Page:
At Guantanamo, ‘Sketching’ Defendants, Witnesses and KSM’s Nose

Staff NPR

Among the many classes provided for the detainees are art lessons. Students are given drawing pads and supplies. Image from Sketching Guantanamo: Court Sketches of the Military Tribunals, 2006–2013. Copyright 2013 Fantagraphics Books. Drawing copyright 2013 Janet Hamlin.

Among the many classes provided for the detainees are art lessons. Students are given drawing pads and supplies. Image from Sketching Guantanamo: Court Sketches of the Military Tribunals, 2006–2013. Copyright 2013 Fantagraphics Books. Drawing copyright 2013 Janet Hamlin.

When the secretive military tribunals at Guantanamo Bay began, only one courtroom sketch artist was allowed in. Her name is Janet Hamlin.

The Associated Press sent her there in 2006. Since then, Hamlin has created a rare visual record of the human drama unfolding in Guantanamo’s courtrooms. Those images are now collected in a book, Sketching Guantanamo.

The sketches are mostly of the men accused of acts of terrorism, including the September 11 detainees. But there are also September 11 families looking on, and courtrooms crowded with defense lawyers, prosecutors and witnesses.

Some of Hamlin’s most compelling sketches are richly detailed portraits of the youngest defendant, Omar Khadr, who was 15 when he arrived at Guantanamo. Born in Canada, Khadr spent much of his childhood in Pakistan — his father was involved with Osama bin Laden. In 2002, Khadr was captured in Afghanistan, accused of killing an American army medic in a firefight.

Hamlin tells NPR’s Renee Montagne that when she first saw Khadr, “he had that teenaged look. He had civilian clothes on, and had teen tennis shoes, and I remember he had this plaid shirt. The next year, he was in a khaki uniform, and his hair had grown out, and he seemed frustrated and angry. Then, the following year, he seemed to be engaged, and congenial, and involved.”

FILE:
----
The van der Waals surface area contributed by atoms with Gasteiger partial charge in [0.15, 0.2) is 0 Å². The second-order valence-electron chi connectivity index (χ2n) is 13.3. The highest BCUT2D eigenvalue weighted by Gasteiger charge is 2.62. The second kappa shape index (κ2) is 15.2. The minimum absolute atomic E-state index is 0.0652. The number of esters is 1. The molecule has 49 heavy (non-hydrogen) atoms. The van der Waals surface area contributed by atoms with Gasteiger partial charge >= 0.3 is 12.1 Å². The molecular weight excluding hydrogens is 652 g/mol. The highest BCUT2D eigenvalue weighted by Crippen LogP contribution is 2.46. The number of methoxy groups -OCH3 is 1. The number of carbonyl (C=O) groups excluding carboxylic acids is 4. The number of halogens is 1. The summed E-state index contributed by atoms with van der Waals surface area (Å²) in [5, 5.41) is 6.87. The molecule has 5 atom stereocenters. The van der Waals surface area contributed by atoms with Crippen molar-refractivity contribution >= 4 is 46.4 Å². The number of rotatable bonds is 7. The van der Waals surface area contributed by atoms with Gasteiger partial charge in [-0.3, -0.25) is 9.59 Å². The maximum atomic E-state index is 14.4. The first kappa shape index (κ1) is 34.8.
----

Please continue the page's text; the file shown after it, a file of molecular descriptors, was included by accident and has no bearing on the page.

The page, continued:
Interview Highlights

On the emotional moments of Khadr’s trial That was very dramatic. He was sitting down, and all of a sudden he stood up … he was basically apologizing. It was a real surprise, and it was a very moving moment in that courtroom … [the medic’s widow] is crying and she’s saying, “no no no no,” shaking her head … that there was nothing, she was not going to accept it, she wasn’t going to believe it. She was emphatic. I don’t think there were too many dry eyes in that court, on all sides.

On sketching the trial of alleged September 11 mastermind Khalid Sheikh Mohammed Everybody was quite surprised the first time we saw him, because his beard had gone very grey, it was very Merlinesque. He had lost weight, substantial weight, and he was in a white uniform, you know, prison garb. And I had to make a point of getting his likeness right away. And from a distance that was a bit difficult, and that led to a sort of awkward moment in my courtroom drawing career, because Khalid Sheikh Mohammed actually did not want it to go out, saying that the nose was all wrong. He said, “tell her to go get my FBI photo off the internet, use that as a reference, and touch it up before it can be moved” … It was an opportunity to do a better job. It was not the best likeness. But that became almost, it felt almost as big of a story, or close to it, as the fact that the world was seeing him, was the fact that he could censor or make such a change.

On KSM’s dyed beard The first time we saw him with the red beard, it was rusty brown, it was a little odd, but it was different. And then it started getting more garish, and more like a Hawaiian Punch tone … people were asking, okay, what’s going on here? Well, finally the fruit juice and berries or something was the explanation for that kind of vivid color he was getting.

On sketching the prison outside the courtrooms There’s a few things that surprised me. There was the fact that they have these soccer fields, or these kind of recreational areas. They have Game Boys, TVs, DVDs, a library in different languages. They insisted on doing their own laundry, a lot of them, so you see laundry hanging out … there’s classrooms, there’s art lessons, language lessons.

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